China Publishes Commentaries Shunning Democratic Reforms
Friday, May 25, 2007; 6:34 PM
BEIJING, May 25 -- China dropped another hint of internal debate over political reform Friday, publishing commentaries saying the country should shun European-style democratic socialism.
The brief commentaries, by a pair of established Beijing academics, ran side by side in People's Daily, the official Communist Party newspaper. Both argued that China could borrow useful policies from democratic countries but should remain faithful to the "socialism with Chinese characteristics" that has been official doctrine here since the 1980s.
"The path of democratic socialism is not able to save China," said Xin Xiangyang of the government-sponsored Chinese Academy of Social Sciences. "Only the path of socialism with Chinese characteristics can make China flourish."
The commentaries, by contesting the idea that democracy would be good for China, suggested some within the party are pushing for political reforms to match the dramatic economic loosening that has taken place during the past 25 years.
Any sign of doctrinal differences has become particularly sensitive as leaders maneuver for advantage before the 17th Party Congress next fall, when President Hu Jintao hopes to cement his hold on power and anoint possible successors in the party hierarchy. In particular, analysts here said, he is expected to name his own loyalists to positions of power to replace the holdover proteges of former president Jiang Zemin.
In what was seen as a manifestation of the maneuvering, Shao Hua, the widow of Mao Zedong's late son Mao Anqing, published a front-page article in the May 18 People's Daily heaping praise on Jiang for what she described as warm-hearted concern for the legendary Chinese leader's descendants. Political observers in Beijing saw the article as noteworthy because, amid the effusive praise for Jiang, it never mentioned Hu.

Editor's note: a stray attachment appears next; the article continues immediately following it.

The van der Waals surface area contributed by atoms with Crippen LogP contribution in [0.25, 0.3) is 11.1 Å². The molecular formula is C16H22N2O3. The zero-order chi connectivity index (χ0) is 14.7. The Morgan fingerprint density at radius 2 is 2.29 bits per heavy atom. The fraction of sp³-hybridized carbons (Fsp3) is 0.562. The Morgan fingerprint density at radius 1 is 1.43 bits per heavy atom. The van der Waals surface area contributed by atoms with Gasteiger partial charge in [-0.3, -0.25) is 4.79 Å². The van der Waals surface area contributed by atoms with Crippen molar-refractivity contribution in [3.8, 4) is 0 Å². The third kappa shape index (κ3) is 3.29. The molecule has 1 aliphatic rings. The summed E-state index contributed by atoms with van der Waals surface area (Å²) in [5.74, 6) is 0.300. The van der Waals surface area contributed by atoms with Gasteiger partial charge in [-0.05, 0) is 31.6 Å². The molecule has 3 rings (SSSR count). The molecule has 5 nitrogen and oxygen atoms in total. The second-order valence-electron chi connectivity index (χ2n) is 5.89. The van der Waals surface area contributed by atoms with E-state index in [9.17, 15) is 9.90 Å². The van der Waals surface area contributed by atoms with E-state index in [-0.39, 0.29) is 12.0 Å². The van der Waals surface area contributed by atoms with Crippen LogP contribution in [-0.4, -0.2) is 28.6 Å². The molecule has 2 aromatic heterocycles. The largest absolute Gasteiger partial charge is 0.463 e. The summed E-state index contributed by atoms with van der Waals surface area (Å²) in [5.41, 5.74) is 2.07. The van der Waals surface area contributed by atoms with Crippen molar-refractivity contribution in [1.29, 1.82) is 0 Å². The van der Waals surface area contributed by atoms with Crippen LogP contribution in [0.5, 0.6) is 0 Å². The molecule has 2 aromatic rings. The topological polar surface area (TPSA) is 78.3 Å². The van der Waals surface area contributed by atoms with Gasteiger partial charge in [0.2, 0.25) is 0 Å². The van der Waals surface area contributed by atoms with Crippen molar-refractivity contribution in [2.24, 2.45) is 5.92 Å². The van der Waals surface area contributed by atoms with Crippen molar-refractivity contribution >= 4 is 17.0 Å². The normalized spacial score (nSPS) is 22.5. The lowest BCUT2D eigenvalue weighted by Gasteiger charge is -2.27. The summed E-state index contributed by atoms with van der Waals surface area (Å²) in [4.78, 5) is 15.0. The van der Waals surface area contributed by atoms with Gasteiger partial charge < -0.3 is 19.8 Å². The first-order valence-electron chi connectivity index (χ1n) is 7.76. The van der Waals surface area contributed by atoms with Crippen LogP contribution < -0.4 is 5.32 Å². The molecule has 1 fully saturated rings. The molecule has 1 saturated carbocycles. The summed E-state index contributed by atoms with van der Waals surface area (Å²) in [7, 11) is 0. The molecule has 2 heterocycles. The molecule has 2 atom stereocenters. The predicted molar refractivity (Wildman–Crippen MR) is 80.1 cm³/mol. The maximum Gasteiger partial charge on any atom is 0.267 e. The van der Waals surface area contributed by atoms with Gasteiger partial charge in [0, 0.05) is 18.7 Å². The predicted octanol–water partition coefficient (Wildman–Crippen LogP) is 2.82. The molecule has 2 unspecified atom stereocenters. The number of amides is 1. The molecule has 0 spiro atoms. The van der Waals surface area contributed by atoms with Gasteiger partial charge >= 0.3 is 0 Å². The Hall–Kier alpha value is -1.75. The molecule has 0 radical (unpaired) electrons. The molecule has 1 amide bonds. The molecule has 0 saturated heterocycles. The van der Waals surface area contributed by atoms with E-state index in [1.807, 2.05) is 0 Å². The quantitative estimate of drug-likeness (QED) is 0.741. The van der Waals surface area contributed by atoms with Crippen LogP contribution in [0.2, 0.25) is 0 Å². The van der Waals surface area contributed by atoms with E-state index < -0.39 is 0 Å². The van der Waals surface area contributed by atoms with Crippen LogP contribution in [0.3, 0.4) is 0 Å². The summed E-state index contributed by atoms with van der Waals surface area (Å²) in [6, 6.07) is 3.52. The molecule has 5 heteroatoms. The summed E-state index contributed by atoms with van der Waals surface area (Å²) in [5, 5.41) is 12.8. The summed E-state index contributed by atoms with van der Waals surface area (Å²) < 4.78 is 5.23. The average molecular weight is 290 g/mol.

Whether on doctrine or personnel, most differences of opinion within the party have remained private, forcing analysts to look for meaning in such indirect indications of what is happening behind closed doors. But a pair of essays in party-sanctioned intellectual publications early this year -- one by Xie Tao, a former Renmin University vice president, and another by Zhou Ruijun, a former People's Daily editor -- openly called for democratic reforms as the best way forward for China. Xie specifically referred to Northern Europe's democratic socialist systems as a source of inspiration.
Both essays had particular weight because they were published in party-establishment journals and authored by respected former officials with longstanding party credentials. They were seen as daring because both suggested that part of China's current problems stem from the Communist Party's refusal to relinquish its monopoly on power.
Premier Wen Jiabao issued the first public reply Feb. 27 in a front-page People's Daily article, saying China should have democracy as a distant goal but is not yet ready for it. His argument was that China should not adopt European-style democracy but that, one day, "socialism with Chinese characteristics" would include China's own version of democracy.
The publication of Friday's commentaries suggested that Wen's rebuttal has not silenced the debate and that the party leadership is still eager to douse any enthusiasm Xie and Zhou may have ignited.
"It is out of the question to mix up the difference between democratic socialism and the creation by Chinese Communist Party people of socialism with Chinese characteristics," said Cao Changshen, a professor at the prestigious Peking University.